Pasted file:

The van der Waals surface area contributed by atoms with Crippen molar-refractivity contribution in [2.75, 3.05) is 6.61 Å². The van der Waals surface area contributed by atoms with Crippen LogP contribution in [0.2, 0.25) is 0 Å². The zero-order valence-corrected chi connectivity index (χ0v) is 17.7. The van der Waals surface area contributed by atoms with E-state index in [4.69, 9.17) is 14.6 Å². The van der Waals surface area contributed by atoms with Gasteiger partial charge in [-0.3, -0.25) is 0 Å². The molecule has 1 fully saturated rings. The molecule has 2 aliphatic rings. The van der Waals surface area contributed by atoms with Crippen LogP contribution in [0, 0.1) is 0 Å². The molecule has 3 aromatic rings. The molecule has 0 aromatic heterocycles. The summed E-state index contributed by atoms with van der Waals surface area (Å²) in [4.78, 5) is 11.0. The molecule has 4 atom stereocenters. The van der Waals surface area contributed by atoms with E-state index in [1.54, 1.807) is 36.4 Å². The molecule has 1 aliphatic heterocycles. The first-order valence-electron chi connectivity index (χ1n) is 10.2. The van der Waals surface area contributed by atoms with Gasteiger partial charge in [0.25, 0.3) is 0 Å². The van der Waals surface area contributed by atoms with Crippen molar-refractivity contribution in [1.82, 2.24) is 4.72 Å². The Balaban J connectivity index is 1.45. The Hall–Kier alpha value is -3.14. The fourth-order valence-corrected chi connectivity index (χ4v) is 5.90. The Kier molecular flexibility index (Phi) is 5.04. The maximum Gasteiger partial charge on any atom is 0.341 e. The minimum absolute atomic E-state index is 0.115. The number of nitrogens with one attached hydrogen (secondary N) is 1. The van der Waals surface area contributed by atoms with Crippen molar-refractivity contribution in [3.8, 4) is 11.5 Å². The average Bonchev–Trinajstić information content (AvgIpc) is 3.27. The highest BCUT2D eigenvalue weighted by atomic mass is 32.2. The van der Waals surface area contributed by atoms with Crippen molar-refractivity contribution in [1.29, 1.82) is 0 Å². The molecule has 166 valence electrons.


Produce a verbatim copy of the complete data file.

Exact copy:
The van der Waals surface area contributed by atoms with Crippen molar-refractivity contribution in [2.75, 3.05) is 6.61 Å². The van der Waals surface area contributed by atoms with Crippen LogP contribution in [0.2, 0.25) is 0 Å². The zero-order valence-corrected chi connectivity index (χ0v) is 17.7. The van der Waals surface area contributed by atoms with E-state index in [4.69, 9.17) is 14.6 Å². The van der Waals surface area contributed by atoms with Gasteiger partial charge in [-0.3, -0.25) is 0 Å². The molecule has 1 fully saturated rings. The molecule has 2 aliphatic rings. The van der Waals surface area contributed by atoms with Crippen LogP contribution in [0, 0.1) is 0 Å². The molecule has 3 aromatic rings. The molecule has 0 aromatic heterocycles. The summed E-state index contributed by atoms with van der Waals surface area (Å²) in [4.78, 5) is 11.0. The molecule has 4 atom stereocenters. The van der Waals surface area contributed by atoms with E-state index in [1.54, 1.807) is 36.4 Å². The molecule has 1 aliphatic heterocycles. The first-order valence-electron chi connectivity index (χ1n) is 10.2. The van der Waals surface area contributed by atoms with Gasteiger partial charge in [0.25, 0.3) is 0 Å². The van der Waals surface area contributed by atoms with Crippen molar-refractivity contribution in [1.82, 2.24) is 4.72 Å². The Balaban J connectivity index is 1.45. The Hall–Kier alpha value is -3.14. The fourth-order valence-corrected chi connectivity index (χ4v) is 5.90. The Kier molecular flexibility index (Phi) is 5.04. The maximum Gasteiger partial charge on any atom is 0.341 e. The minimum absolute atomic E-state index is 0.115. The number of nitrogens with one attached hydrogen (secondary N) is 1. The van der Waals surface area contributed by atoms with Crippen molar-refractivity contribution in [3.8, 4) is 11.5 Å². The average Bonchev–Trinajstić information content (AvgIpc) is 3.27. The highest BCUT2D eigenvalue weighted by atomic mass is 32.2. The van der Waals surface area contributed by atoms with Crippen molar-refractivity contribution in [1.29, 1.82) is 0 Å². The molecule has 166 valence electrons.